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Guides and cheats: producer–scrounger dynamics in the human–honeyguide mutualism

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Lloyd-Jones, David 
van der Wal, Jessica 
Lund, Jess 
Buanachique, Iahaia 


Foraging animals commonly choose whether to find new food (as “producers”), or scavenge from others (as “scroungers”), and this decision has ecological and evolutionary consequences. Understanding these tactic decisions is particularly vital for naturally-occurring producer-scrounger systems of economic importance, because they determine the system’s productivity and resilience. Here, we investigate how individuals’ traits predict tactic decisions, and the consistency and pay-offs of these decisions, in the remarkable mutualism between humans (Homo sapiens) and greater honeyguides (Indicator indicator). Honeyguides can either guide people to bees’ nests and eat the resulting beeswax (producing), or scavenge beeswax (scrounging). Our results suggest that honeyguides flexibly switched tactics, and that guiding yielded greater access to the beeswax. Birds with longer tarsi scrounged more, perhaps because they are more competitive. The lightest females rarely guided, possibly to avoid aggression, or because genetic matrilines may affect female body mass and behaviour in this species. Overall, aspects of this producer-scrounger system likely increase the productivity and resilience of the associated human-honeyguide mutualism, because the pay-offs incentivise producing, and tactic-switching increases the pool of potential producers. Broadly, our findings suggest that even where tactic-switching is prevalent and producing yields greater pay-offs, certain phenotypes may be predisposed to one tactic.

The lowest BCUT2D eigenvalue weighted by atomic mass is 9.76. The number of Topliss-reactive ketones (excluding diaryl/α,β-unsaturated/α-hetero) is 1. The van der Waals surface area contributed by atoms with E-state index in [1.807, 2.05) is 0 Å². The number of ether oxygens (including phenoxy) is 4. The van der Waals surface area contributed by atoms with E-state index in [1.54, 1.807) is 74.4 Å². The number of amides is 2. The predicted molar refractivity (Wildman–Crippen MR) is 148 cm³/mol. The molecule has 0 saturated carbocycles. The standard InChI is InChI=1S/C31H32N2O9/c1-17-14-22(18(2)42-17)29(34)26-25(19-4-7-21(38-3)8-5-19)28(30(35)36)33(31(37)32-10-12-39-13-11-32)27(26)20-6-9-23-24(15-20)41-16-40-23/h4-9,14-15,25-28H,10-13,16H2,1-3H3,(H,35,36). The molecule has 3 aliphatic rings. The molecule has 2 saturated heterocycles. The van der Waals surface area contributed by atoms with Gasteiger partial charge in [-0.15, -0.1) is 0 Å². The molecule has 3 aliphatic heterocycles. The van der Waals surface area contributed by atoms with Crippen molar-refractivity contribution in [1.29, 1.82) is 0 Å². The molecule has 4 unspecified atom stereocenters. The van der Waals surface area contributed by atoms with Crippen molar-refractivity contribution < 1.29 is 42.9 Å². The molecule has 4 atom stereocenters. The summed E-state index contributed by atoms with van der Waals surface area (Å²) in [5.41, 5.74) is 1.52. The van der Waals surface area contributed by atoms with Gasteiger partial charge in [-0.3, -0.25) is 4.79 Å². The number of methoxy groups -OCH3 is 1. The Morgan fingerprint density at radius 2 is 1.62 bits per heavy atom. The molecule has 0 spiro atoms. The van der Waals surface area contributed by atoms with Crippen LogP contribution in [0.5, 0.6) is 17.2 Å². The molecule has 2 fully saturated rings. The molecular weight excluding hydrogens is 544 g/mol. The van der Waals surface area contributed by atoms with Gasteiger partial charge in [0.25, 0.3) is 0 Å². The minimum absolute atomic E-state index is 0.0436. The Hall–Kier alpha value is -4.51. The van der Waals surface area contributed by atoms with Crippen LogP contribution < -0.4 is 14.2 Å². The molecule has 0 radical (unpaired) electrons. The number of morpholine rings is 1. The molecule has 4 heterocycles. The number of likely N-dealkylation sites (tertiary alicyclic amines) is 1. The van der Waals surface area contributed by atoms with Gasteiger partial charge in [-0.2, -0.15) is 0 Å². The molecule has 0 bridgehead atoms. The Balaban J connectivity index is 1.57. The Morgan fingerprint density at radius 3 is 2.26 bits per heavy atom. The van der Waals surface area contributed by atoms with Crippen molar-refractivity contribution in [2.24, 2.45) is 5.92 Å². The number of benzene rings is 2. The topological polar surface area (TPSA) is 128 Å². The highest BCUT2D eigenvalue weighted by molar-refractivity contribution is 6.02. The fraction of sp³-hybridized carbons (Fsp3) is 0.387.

producer-scrounger, mutualism, foraging strategies, human-wildlife cooperation, indicator indicator, greater honeyguide

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Proceedings of the Royal Society of London. Biological Sciences

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The Royal Society
British Ecological Society (LRB18/1015)
European Research Council (725185)
Dominic Cram, David Lloyd-Jones, Jess Lund, Claire Spottiswoode, and Jessica van der Wal were supported by a European Research Council Consolidator Grant (725185 HONEYGUIDES-HUMANS) to Claire Spottiswoode. Dominic Cram was also supported by a Large Research Grant from the British Ecological Society.
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